A self-driving taxi during its public trial in Singapore, Aug. 25, 2016. Reuters/Edgar Su

Self-driving is emerging from being a niche technology towards being a mainstream automotive technology. Many experts consider self-driving the way of the future. But with the advancement in driving, it also brings out complexities.

All traffic laws and legislation related to driving have been enacted with regards to humans behind the wheel. The prospect of cars being autonomously driven based on automotive technology may throw out a lot we know and think about driving.

It raises questions legislators are yet to find answers for. For starters, if self-driven cars are involved in an accident, who is held responsible? A human driver wasn’t in control of the vehicle and the manufacturer cannot be indefinitely liable for every vehicle it ever made.

Read: Are Self-Driving Cars Safe? One In Four Cars On U.S. Roads In 2035 Will Be Self-Driven, Study Says

While we might be way behind the curve, when it comes to making the technology a part of our everyday life, legislation is finally catching up. According to the National Conference of State Legislatures, 33 states in the U.S. have introduced self-driving legislation, including 20 just in 2016.

Governors in Arizona and Massachusetts have woken up to the task and even passed executive orders on self-driven vehicles.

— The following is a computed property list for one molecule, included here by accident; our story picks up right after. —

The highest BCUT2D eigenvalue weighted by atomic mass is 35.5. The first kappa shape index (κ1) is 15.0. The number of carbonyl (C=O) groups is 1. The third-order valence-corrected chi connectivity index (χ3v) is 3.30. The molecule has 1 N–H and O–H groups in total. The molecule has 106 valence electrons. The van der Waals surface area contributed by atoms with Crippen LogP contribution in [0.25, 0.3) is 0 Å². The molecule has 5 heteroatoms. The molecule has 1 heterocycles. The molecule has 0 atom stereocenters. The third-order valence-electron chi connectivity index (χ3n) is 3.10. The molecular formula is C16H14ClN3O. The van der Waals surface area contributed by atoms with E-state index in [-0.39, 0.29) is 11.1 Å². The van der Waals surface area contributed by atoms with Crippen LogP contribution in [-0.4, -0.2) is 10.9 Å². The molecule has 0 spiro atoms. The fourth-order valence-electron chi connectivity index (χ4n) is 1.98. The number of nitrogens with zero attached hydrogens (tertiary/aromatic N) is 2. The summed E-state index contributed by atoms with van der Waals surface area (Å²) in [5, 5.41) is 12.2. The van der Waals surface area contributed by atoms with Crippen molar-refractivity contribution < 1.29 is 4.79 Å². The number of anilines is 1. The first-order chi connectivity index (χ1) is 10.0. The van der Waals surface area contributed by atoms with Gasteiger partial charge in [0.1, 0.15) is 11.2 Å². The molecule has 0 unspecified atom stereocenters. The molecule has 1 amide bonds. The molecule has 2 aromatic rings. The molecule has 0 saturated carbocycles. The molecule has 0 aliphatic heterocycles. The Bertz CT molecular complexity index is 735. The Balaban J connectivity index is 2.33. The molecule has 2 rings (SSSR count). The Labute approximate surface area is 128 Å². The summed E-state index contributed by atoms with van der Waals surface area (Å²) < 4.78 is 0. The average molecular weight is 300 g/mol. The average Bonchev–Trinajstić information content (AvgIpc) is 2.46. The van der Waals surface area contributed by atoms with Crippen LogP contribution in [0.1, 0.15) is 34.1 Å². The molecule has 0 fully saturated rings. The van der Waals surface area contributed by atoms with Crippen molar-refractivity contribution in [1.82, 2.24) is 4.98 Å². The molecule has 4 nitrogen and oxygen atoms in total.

In September 2016, the National Highway and Transportation Safety Administration issued a new policy for self-driving which covered a number of aspects including guidelines for vehicles, state policy, current tools and new tools required to regulate self-driving.

Yet, this is just the beginning. In terms of self-driving legislation, a recent development might be the one to pave the way to the future.

The senate began debating self-driving in February with Senators John Thune and Gary Peters announcing they would be working with the Transportation Committee to draft a self-driving bill.

Their proposals include:

Updating existing vehicle standards: New standards will have to be formed keeping in mind there may be no driver behind the wheel. The law could actually allow cars to remove pedals or even the steering wheel itself.

Differentiation between semi and fully autonomous vehicles: This was the leading cause of Uber’s fallout with the California DMV. The company could not accept autonomy as defined by the DMV.

Universal standards for self-driven cars: The legislation will have to be stringent and would require standards such as a mandatory minimum number of LiDAR (Light Detection and Ranging) sensors on cars.

The bill might make it possible to test fully self-driven cars on public roads. But, it will also have to take into account that different states might pass different self-driving laws, which might pose a new challenge altogether for both the vehicle manufacturers as well as authorities.

Read: Apple, Tesla Write Letter To Persuade California State To Change Proposed Self-Driving Rules

California became the first state to propose self-driving regulations in April. The state has been getting flak on account of its regulations being too strict and requiring a driver to be present in a self-driving car at all times.

We might have just scratched the surface when it comes to self-driving legislation, yet it turns out we are slowly making progress and there is a possibility of self-driving cars going mainstream by as early as 2020.

Legislation could make or break the future of self-driving. In any event, it will certainly be determining it.